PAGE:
Reasonable and unreasonable force

Two Yorkshire brothers—one a law-enforcement officer—fled to the sanctuary at Durham Cathedral when an arrest went wrong. Then, as now, the line between allowable and unreasonable force in arrests was controversial. In May 1495, Christopher Easby of Ripon took along his brother William when he went to arrest John Dixson for an unspecified offence. DixsonContinue reading “Reasonable and unreasonable force”

Three sanctuary breaches

The last years of Henry VII’s reign (he died in 1509) are often seen as rife with judicial corruption. That might not be completely fair, but there were lots of cases with odd outcomes in these years. Three sanctuary breach cases ended up in King’s Bench on the same day in 1508. The first involvedContinue reading “Three sanctuary breaches”

The Hospitaller’s cloak

In 1506, two accused felons claimed sanctuary by touching the cloak of a Hospitaller knight rather than more conventionally running into a parish church or monastery. Richard Pulham (harpist from St Mary Hoo, Kent, indicted for homicide) and Ralph Toker (Somerset yeoman who’d previously abjured twice for multiple felonies but been caught in the realm)Continue reading “The Hospitaller’s cloak”

Violent seizures and righteous indignation

In 1506, Hugh Wenwryght, yeoman of Merton, Surrey, broke into the Augustinian priory at Merton and stole chalices and other plate. Later arraigned for burglary at Surrey gaol delivery, he pleaded sanctuary. Wenwryght claimed in court that he had taken sanctuary in the church of St Michael Cornhill in London, not only for that burglaryContinue reading “Violent seizures and righteous indignation”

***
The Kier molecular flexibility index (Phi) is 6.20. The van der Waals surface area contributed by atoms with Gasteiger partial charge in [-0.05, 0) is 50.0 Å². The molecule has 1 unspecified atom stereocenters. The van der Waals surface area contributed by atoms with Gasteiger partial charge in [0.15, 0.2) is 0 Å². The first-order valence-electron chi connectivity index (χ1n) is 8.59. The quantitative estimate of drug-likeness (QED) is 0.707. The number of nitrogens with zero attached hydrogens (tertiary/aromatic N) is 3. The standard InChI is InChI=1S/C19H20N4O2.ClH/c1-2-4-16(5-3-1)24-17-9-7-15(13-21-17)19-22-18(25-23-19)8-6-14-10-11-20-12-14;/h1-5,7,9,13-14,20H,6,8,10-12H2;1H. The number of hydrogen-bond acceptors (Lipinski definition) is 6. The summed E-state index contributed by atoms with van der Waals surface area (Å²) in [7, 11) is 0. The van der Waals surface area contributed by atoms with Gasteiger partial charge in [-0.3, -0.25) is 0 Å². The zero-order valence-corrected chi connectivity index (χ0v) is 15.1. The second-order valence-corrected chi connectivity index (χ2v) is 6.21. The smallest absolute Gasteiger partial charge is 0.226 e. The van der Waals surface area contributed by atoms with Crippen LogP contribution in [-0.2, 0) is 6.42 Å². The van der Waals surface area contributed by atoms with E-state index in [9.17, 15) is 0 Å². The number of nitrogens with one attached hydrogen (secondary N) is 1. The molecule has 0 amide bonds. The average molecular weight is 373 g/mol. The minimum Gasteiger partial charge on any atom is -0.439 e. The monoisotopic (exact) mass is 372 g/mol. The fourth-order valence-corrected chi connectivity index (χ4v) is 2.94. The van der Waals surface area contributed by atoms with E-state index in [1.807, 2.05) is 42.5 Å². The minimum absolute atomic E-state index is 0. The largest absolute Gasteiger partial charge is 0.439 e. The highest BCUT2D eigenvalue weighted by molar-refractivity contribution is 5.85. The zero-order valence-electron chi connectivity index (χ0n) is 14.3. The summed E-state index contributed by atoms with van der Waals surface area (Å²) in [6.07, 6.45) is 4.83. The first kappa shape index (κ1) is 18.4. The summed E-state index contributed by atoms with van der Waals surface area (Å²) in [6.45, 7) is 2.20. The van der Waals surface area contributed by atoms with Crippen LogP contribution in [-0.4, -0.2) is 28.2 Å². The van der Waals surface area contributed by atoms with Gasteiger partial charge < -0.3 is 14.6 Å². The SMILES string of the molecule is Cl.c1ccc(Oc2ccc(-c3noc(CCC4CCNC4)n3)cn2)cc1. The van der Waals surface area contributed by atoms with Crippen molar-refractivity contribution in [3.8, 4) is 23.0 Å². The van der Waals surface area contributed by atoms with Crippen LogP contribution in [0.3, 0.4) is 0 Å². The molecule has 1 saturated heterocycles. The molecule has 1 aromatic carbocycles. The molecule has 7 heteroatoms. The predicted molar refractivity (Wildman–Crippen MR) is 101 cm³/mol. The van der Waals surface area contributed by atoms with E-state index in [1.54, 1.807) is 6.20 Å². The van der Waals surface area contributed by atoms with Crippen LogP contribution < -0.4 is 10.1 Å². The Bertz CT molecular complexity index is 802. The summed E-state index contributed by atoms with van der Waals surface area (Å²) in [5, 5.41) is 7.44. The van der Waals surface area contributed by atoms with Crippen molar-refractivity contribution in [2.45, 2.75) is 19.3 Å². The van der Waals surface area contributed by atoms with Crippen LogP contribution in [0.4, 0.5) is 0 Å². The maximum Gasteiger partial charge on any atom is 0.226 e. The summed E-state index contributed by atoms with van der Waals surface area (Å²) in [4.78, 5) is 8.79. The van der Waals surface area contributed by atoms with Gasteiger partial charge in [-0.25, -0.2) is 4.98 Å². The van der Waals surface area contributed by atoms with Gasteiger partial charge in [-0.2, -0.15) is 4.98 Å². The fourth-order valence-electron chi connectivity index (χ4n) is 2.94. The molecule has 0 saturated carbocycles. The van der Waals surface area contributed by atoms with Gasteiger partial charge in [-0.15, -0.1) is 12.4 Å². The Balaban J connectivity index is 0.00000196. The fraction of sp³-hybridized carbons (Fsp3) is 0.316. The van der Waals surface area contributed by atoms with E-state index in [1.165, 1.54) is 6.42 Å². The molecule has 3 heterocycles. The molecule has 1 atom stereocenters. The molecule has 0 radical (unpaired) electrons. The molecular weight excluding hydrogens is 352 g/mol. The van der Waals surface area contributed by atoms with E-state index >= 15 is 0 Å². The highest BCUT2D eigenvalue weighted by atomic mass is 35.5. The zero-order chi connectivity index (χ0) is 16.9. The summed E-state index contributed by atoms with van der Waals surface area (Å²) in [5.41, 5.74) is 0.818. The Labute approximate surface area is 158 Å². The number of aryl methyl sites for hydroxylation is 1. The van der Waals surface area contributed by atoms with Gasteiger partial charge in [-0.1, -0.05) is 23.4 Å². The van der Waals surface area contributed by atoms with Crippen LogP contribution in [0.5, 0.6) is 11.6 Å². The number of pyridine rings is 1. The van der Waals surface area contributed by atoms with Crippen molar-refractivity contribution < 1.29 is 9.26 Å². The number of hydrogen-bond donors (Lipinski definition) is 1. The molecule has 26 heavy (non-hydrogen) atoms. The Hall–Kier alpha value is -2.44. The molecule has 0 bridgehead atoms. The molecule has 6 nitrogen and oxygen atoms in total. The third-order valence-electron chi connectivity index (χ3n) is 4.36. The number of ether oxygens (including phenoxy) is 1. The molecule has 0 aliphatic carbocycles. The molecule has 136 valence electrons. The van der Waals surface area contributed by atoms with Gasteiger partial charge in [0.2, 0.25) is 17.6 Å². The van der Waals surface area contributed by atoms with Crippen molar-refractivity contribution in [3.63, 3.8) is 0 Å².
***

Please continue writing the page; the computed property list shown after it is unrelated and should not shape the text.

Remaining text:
Boat ride on the Thames

In May 1507 Robert Forde, husbandman of Brightwell manor in Berkshire, attacked chaplain John Scolfyld, stabbing him with a dagger. Scolfyld immediately died, and Forde ran to the priory at Wallingford. Wallingford priory was a small Benedictine house; it’s not clear how many monks it had, but it was amongst the smaller religious houses CardinalContinue reading “Boat ride on the Thames”

Robbery in Knightsbridge

The canny felon in early 16th-century England could, if smart and lucky, avail himself of an array of different mitigations to escape the noose – sometimes cycling through them until he found one that worked, as this seeker did. At gaol delivery for Middlesex in May 1508, a Westminster yeoman named Thomas David ap HowellContinue reading “Robbery in Knightsbridge”

Robert the hermit

In 1537 London butcher George Isotson told a story in court about a long-ago sanctuary seeker at St Martin le Grand named Robert. Robert’s story stuck in Isotson’s mind because he later became a hermit. One day around 1508, Isotson said, Robert escaped from the Marshalsea prison and ran to the sanctuary of St MartinContinue reading “Robert the hermit”

The “Blessed” Adrian Fortescue, violent thug and sanctuary seeker

Sir Adrian Fortescue was amongst a number of aristocrats in Henry VIII’s reign who took advantage of sanctuary to get out of sticky situations. This is one episode in a lifetime of falling in and out of trouble, balanced several centuries later, perhaps, by a (rather questionable) beatification as a Catholic martyr. At 17 Fortescue’sContinue reading “The “Blessed” Adrian Fortescue, violent thug and sanctuary seeker”

Killing by “chance medley” in Hereford, 1511

An inquest was convened over the body of gentleman Henry Baskirville of Hereford on 1 September 1511. Jurors held he’d been killed two days before in a knife fight with Roger Lloide, also gentleman of Hereford. The jurors used a term for the killing that was quite new then (earlier than the OED‘s first usage):Continue reading “Killing by “chance medley” in Hereford, 1511″

The Raynsfords and their local sanctuary: aristocratic criminality, Tudor-style

The Raynsfords, an important Essex gentry family, patronized St John’s abbey in Colchester; this was in itself unremarkable, as pious gentlefolk often donated to their favourite local monastery. The monks of St John’s offered the Raynsfords more than prayers for departed ancestors, however: they also provided asylum when the Raynsfords themselves and their retainers committedContinue reading “The Raynsfords and their local sanctuary: aristocratic criminality, Tudor-style”